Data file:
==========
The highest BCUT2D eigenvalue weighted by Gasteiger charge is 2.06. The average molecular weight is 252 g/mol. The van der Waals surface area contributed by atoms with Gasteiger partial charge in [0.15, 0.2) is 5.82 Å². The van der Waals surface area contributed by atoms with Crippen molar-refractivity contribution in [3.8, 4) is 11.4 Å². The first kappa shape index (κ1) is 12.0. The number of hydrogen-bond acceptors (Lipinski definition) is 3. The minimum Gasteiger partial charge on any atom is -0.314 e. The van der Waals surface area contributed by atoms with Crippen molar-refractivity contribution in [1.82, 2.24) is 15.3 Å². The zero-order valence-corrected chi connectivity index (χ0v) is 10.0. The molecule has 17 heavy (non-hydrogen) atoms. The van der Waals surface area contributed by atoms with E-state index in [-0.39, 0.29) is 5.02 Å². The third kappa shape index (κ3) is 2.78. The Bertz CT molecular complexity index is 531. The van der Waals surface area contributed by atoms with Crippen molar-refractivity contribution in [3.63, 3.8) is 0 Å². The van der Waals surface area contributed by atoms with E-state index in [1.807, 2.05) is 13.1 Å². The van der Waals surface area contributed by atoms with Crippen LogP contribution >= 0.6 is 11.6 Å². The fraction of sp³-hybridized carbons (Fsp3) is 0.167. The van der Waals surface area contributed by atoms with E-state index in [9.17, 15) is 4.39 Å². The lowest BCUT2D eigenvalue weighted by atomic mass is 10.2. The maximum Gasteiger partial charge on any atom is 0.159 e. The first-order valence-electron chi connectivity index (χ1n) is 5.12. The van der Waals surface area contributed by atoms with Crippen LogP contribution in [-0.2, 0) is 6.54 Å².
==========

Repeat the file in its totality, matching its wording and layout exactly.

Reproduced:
The highest BCUT2D eigenvalue weighted by Gasteiger charge is 2.06. The average molecular weight is 252 g/mol. The van der Waals surface area contributed by atoms with Gasteiger partial charge in [0.15, 0.2) is 5.82 Å². The van der Waals surface area contributed by atoms with Crippen molar-refractivity contribution in [3.8, 4) is 11.4 Å². The first kappa shape index (κ1) is 12.0. The number of hydrogen-bond acceptors (Lipinski definition) is 3. The minimum Gasteiger partial charge on any atom is -0.314 e. The van der Waals surface area contributed by atoms with Crippen molar-refractivity contribution in [1.82, 2.24) is 15.3 Å². The zero-order valence-corrected chi connectivity index (χ0v) is 10.0. The molecule has 17 heavy (non-hydrogen) atoms. The van der Waals surface area contributed by atoms with E-state index in [-0.39, 0.29) is 5.02 Å². The third kappa shape index (κ3) is 2.78. The Bertz CT molecular complexity index is 531. The van der Waals surface area contributed by atoms with Crippen molar-refractivity contribution in [3.63, 3.8) is 0 Å². The van der Waals surface area contributed by atoms with E-state index in [1.807, 2.05) is 13.1 Å². The van der Waals surface area contributed by atoms with Crippen LogP contribution >= 0.6 is 11.6 Å². The fraction of sp³-hybridized carbons (Fsp3) is 0.167. The van der Waals surface area contributed by atoms with E-state index in [9.17, 15) is 4.39 Å². The lowest BCUT2D eigenvalue weighted by atomic mass is 10.2. The maximum Gasteiger partial charge on any atom is 0.159 e. The first-order valence-electron chi connectivity index (χ1n) is 5.12. The van der Waals surface area contributed by atoms with Crippen LogP contribution in [-0.2, 0) is 6.54 Å².